India Needs an Effective Vaccine Policy

SynopsisThe surge in Covid-19 cases coupled with a limited supply of vaccines warrants the adoption of an effective vaccine policy by the country. The policy should prioritize groups, address hesitancy and formulate a more equitable distribution plan.

  • The second wave of Covid-19 has shown that the virus is not going away in a short time. It may strike the country multiple times in the coming years.
  • In this scenario, the best possible way is to vaccinate the population in order to build effective immunity against the virus and reduce the death tolls. However, there are multiple concerns that demand changes to make vaccination policy effective. 
Concerns regarding vaccine policy:
  • Limited Supply of Vaccines: The country is facing a shortage of vaccines due to production constraints and import resistances.
    • Technicalities of vaccine production make it likely that indigenous manufacturers will require 3 to 6 months to increase capacity significantly. 
      • For instance, the novel mRNA vaccine candidate (HGCO19) can’t be developed by Gennova Biopharmaceuticals Ltd. without support from HDT Biotech corporation, U.S.
    • Similarly, the enhancement of the import of vaccines can take place only after August 2021. It is when wealthy nations would have made substantial progress in the immunization of their populations.
  • Vaccine Hesitancy: People are showing unwillingness to vaccinate themselves as they doubt the efficacy of vaccines. 
    • One of the reasons is the halt in the use of the AstraZeneca vaccine (Covishield) by some countries due to concerns over blood clots, etc. It contributed to doubts about the safety of vaccines in India.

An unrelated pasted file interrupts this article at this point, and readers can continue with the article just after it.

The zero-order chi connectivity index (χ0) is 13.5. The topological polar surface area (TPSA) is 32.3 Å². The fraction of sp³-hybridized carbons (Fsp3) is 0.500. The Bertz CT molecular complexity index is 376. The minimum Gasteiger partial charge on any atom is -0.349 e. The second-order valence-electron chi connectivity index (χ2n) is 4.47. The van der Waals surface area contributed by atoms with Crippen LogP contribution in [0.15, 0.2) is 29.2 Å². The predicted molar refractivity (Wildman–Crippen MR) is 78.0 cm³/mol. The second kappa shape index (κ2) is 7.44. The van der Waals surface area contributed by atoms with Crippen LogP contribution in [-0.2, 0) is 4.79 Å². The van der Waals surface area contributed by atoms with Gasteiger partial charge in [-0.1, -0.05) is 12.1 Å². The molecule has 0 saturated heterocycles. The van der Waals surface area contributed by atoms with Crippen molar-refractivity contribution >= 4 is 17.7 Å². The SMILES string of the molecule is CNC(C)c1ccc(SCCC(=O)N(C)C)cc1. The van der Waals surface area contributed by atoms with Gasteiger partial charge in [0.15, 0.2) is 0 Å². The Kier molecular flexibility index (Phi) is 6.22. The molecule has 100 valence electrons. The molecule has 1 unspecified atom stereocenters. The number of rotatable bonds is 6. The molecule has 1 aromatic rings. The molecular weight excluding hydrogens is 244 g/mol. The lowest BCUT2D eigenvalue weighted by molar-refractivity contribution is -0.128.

• Target Groups: The limited supply has created a challenge of choosing amongst the multiple groups for vaccination. India needs to choose between the most vulnerable (elders, comorbidities patients) and the most valuable (working population). The former will reduce the death toll and the latter would be more beneficial for economic revival.
  • Distribution Concerns: The current policy has allowed vaccination for all adults however it does not tell the order of distribution. 
    • The state governments are now compelled to bear all the costs of vaccination. This may give an advantage to wealthier states over poor states.
    • Further, it allows market forces to decide on vaccine access for a substantial part of the population and calls for using technology (Co win portal) to get vaccinated. 
    • This has allowed the least vulnerable to get vaccinated early as they possess more resources.
Way Forward:
  • The central government should pioneer in both – enhancing the supply and formulating a policy to ensure equitable access to vaccines.
    • It should avoid transferring expenses to State governments and shouldn’t allow the private sector to decide vaccine access.
  • The country should take the help of behavioral scientists to combat vaccine hesitancy and ensure that the population is vaccinated.
  • The target groups must be selected on the basis of vulnerability. However, if this is impractical, then some combination of the vulnerable and working population should be chosen. This should be worked out using data and the basis of the decision should be made public.

Source: The Hindu  

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